There are no legal provisions in the [Mercury and Air Toxics Standard] rule for extensions beyond April 16, 2017 – that’s if we get a one year extension from the EPA, which we sincerely hope is approved. Under the Clean Air Act, the EPA can bring civil judicial enforcement actions against sources that violate Clean Air Act requirements. This includes seeking injunctive relief and civil penalties up to $37,500 per day for each violation. In addition, any person who knowingly violates a requirement of the Clean Air Act may be subject to criminal enforcement. Dominion will not break the law — and we don’t know of any other uncontrolled power companies deliberately operating out of compliance. Both coal units will retire no later than April 0f 2017 — for legal and environmental reasons.
Fowler disputes Dominion’s understanding of the Clean Air Act, stating that other power companies have operated power plants when out of compliance and out of extensions, although they paid fines when they did so. Dominion’s decision to shut down Yorktown units One and Two instead of operating it out of compliance and paying fines until a better remedy can be found, she says, is a business decision. That business decision may be cheaper for rate payers, at least in the short run, but will create an aesthetic monstrosity that will diminish property values and create incalculable harm to a historic treasure.
Bacon’s Rebellion contacted the EPA for a definitive explanation of what would be the consequences should Dominion continue operating the Yorktown units out of compliance. The written answer was non-responsive, essentially stating that Dominion could seek up to two one-year extensions, one from the state regulator and then one from EPA.
Bacon’s Rebellion also asked what would happen if Dominion fell out of compliance. EPA’s response: “We cannot comment on whether companies are out of compliance.”
Dominion considers itself to be up against a hard deadline for building the transmission line. Even if the company gains zoning approvals for James City County and regulatory approval from the Army Corps, it will take at least 18 months to build the transmission line, which would take completion well past April 2017 when its hoped-for extension would expire.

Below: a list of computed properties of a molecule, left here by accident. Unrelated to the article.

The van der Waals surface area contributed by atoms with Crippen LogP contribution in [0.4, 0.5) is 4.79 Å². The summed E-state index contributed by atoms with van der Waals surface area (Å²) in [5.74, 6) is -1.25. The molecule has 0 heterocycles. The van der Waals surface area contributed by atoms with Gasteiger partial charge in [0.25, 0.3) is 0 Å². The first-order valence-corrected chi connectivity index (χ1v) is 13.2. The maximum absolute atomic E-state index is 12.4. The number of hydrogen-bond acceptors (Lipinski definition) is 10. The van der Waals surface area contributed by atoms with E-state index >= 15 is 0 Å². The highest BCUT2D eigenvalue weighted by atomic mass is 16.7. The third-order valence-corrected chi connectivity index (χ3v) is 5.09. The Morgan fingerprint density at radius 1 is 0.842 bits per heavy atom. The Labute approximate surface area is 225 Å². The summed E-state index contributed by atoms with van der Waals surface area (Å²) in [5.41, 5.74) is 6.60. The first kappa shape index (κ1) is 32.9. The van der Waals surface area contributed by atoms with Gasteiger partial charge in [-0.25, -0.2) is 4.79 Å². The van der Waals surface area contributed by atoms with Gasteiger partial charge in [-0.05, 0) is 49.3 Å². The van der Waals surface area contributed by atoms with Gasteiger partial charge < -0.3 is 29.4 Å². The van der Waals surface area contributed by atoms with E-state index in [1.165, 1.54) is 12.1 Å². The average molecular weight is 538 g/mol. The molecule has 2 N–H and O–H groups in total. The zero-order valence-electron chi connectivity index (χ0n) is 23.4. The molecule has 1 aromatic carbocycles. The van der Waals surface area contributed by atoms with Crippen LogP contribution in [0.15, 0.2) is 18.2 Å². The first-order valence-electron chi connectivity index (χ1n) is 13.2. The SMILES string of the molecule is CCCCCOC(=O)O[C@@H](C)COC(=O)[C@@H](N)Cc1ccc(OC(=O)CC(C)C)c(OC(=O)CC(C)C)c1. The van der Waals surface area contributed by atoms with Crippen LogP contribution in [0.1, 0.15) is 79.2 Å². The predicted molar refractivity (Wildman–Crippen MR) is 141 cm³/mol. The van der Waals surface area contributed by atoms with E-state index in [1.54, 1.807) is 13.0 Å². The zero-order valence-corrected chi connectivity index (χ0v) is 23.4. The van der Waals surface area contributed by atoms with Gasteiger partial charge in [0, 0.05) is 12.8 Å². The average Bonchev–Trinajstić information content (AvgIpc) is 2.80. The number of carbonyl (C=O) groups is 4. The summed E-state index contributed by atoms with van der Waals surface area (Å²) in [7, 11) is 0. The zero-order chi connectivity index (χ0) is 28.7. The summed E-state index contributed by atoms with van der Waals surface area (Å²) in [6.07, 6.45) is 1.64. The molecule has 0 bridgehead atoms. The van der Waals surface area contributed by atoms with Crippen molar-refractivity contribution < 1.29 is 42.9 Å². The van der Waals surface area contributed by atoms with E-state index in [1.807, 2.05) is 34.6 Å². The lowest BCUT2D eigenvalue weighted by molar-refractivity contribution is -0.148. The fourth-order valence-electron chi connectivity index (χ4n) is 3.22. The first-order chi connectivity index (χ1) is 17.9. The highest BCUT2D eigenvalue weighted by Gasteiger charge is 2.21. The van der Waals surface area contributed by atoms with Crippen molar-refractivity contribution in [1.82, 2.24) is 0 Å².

“It takes a good year-and-a-half to build the line, with no room for contingencies,” says Curtis, the transmission planning director. “There’s stuff you run into — weather issues, equipment issues, barge problems. We’ve used up all the slack. It’s critical path all the way.”
The economic consequences could be highly disruptive until construction was complete, especially during hot summer months. Manufacturing operations are particularly distressed by the prospect of rolling blackouts. Newport News Shipbuilding, the region’s largest private employer, sent the Army Corps a letter in support of the Skiffes Creek project. Spokesperson Christie Miller cited the fact that “the shipyard depends on reliable electrical power to support employment and build warships for the U.S. Navy.”
A “wicked” problem. Fowler concedes that from an engineering perspective the Surry-Skiffes Creek route might be the least expensive solution for rate payers, but says that calculation doesn’t factor in the impact of the despoiled viewshed in a prime historical location to property owners or the tourism industry. “Surry-Skiffes Creek may be cheapest and fastest, but that’s not our interest,” she says. “We seek to find a workable criteria where the river expanse is saved, at a reasonable cost in a reasonable time frame. It’s called compromise, a word DVP doesn’t understand.”